In “Talk Horror to Me,” columnist Emma Kexin Wang ’24 reviews horror, psycho thrillers and all things scary released in the past year.
Ari Aster is the director one has in mind when thinking of the typical A24 horror movie. His full-length debut, “Hereditary,” became A24’s highest-grossing film before it was topped by “Everything Everywhere All at Once.” His second film, “Midsommar,” further cemented Aster alongside Jordan Peele as a new voice in horror.
However, Aster’s newest film “Beau Is Afraid” (2023), starring Joaquin Phoenix, saw a more divided reception. A three-hour-long blend of intense paranoia, Kafkaesque absurdism and Aster’s signature family issues, “Beau Is Afraid” was praised by some and deemed to be Aster’s career-ending work by others.
While Aster’s previous films were not exactly easy to decipher (I’ve watched “Hereditary” five times and I’m still finding new details), “Beau Is Afraid” directly sets out to confuse its sad, paranoid protagonist and the audience along with him.
Not only does the plot twist and turn, but the visuals become more and more absurd, a seemingly drug-induced hallucination reminiscent of “Midsommar.” However, when one gets too absorbed into deciphering these events, one can lose sight of the intended overall confusing viewing experience.
The film is based on Aster’s short film “Beau” (2011), which starts with Beau (Billy Mayo) indefinitely delayed in visiting his mother because his keys are stolen, and progresses into a series of horrifically banal yet strange incidents. The film ends when Beau calls his mother to pick him up, his expression much like that of a scared child. At the other end of the receiver, we are shown a monstrous creature with a hairy back (presumably Beau’s mother) toying with a chain of keys. She had orchestrated the trial all along.
“Beau Is Afraid” leans heavily into Beau’s extreme mommy issues. The first person to enter the frame is Beau’s therapist (Stephen McKinley Henderson), who then opens the door to reveal Beau, his arms hanging awkwardly at his side like a child. Immediately, Beau is established as a character whom things happen to — someone forced to act under the control of others.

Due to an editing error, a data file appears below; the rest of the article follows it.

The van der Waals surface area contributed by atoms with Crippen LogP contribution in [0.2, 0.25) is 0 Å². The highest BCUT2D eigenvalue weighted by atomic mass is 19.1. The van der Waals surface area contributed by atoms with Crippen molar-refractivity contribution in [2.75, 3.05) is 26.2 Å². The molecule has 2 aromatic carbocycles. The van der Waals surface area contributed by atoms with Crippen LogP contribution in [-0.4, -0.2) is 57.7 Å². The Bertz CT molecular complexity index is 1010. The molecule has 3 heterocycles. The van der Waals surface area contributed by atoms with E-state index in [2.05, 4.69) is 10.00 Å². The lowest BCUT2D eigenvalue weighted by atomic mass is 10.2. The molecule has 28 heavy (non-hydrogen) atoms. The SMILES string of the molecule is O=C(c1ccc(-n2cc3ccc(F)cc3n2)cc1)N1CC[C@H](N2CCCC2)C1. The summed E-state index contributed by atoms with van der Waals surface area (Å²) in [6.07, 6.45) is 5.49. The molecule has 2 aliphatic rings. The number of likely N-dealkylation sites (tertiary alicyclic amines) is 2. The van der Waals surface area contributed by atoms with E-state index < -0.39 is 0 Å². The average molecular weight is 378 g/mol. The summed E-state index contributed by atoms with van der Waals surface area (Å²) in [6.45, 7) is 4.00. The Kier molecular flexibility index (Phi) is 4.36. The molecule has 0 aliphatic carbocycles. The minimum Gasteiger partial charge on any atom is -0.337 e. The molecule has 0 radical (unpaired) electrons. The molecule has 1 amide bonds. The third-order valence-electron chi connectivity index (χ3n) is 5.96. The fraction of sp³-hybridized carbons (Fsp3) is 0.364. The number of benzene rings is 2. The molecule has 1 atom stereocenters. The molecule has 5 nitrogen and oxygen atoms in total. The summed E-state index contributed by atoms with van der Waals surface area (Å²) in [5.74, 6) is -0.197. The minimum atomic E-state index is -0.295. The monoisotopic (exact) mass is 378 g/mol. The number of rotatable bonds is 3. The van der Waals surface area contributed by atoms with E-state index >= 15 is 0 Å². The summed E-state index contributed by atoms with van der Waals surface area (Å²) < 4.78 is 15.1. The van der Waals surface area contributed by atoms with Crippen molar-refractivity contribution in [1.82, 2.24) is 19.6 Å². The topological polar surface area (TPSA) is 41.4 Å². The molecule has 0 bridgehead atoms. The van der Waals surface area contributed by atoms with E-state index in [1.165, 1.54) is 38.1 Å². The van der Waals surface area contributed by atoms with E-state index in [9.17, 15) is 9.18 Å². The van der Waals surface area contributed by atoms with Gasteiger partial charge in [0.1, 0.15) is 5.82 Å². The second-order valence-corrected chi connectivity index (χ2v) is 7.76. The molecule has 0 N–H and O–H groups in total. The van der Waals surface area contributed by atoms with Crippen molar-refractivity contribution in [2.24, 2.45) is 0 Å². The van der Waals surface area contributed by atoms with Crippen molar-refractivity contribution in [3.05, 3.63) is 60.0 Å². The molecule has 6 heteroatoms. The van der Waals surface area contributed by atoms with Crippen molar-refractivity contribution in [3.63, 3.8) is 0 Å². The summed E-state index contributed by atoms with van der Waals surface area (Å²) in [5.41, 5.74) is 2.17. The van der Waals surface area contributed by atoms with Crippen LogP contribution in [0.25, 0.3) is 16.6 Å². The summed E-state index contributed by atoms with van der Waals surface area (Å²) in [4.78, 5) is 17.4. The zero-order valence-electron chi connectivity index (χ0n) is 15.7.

As the therapy session continues, Beau reveals that he hasn’t seen his mother, Mona (Patti LuPone) in several months, to which his therapist asks: “And are you feeling guilty about that?” When Beau is unable to answer, the therapist writes the word Guilty in big, cursive letters in his otherwise empty notepad.
While this might have garnered a laugh in the theater, the weight of the word grows throughout the movie with Beau’s increasingly failed attempts to go home and see his mother. With each new and more ridiculous delay in Beau’s journey (Beau losing his keys, being hit by a truck and being forced to take drugs by a teenage girl), Phoenix’s amazing performance showcases Beau’s intensifying guilt and fear.
At the same time, there looms the question of how much Mona planned for Beau’s misfortunes. Looking at the absolute paranoid-mess of a protagonist, we can safely say Mona’s over-controlling parenting techniques have created a character constantly afraid of the world around him.
When Beau finally makes it home, he is greeted by Mona’s admonishing comment: “You make everyone do it for you. You think that makes you innocent?” And thus emerges the central struggle between Beau and Mona: Beau’s guilt and gradual realization that his mother was abusive, and Mona’s denial of his innocence. The outcome of this struggle has arguably been determined since the inscription of the word “guilty.”
I wouldn’t recommend “Beau Is Afraid” to everyone. All I can say is, whether you hate or love it, A24 and Ari Aster have stayed true to their artistic visions, no matter how gut-wrenchingly disturbing it is.
Editor’s Note: This article is a review and includes subjective thoughts, opinions and critiques.